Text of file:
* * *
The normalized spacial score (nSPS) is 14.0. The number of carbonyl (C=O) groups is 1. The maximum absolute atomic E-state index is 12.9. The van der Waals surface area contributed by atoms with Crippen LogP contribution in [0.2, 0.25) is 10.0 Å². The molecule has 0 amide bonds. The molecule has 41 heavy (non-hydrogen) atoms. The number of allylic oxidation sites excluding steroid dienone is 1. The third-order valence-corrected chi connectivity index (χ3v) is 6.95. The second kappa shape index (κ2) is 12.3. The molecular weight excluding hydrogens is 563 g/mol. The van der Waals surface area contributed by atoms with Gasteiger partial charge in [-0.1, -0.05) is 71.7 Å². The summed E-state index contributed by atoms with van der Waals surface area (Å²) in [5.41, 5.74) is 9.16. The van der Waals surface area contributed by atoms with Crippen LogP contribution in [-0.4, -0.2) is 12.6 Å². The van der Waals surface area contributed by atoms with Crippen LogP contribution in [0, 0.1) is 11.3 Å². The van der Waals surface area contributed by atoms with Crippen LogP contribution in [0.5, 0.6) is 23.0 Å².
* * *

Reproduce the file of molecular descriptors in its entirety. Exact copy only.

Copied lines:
The normalized spacial score (nSPS) is 14.0. The number of carbonyl (C=O) groups is 1. The maximum absolute atomic E-state index is 12.9. The van der Waals surface area contributed by atoms with Crippen LogP contribution in [0.2, 0.25) is 10.0 Å². The molecule has 0 amide bonds. The molecule has 41 heavy (non-hydrogen) atoms. The number of allylic oxidation sites excluding steroid dienone is 1. The third-order valence-corrected chi connectivity index (χ3v) is 6.95. The second kappa shape index (κ2) is 12.3. The molecular weight excluding hydrogens is 563 g/mol. The van der Waals surface area contributed by atoms with Gasteiger partial charge in [-0.1, -0.05) is 71.7 Å². The summed E-state index contributed by atoms with van der Waals surface area (Å²) in [5.41, 5.74) is 9.16. The van der Waals surface area contributed by atoms with Crippen LogP contribution in [-0.4, -0.2) is 12.6 Å². The van der Waals surface area contributed by atoms with Crippen LogP contribution in [0, 0.1) is 11.3 Å². The van der Waals surface area contributed by atoms with Crippen LogP contribution in [0.5, 0.6) is 23.0 Å².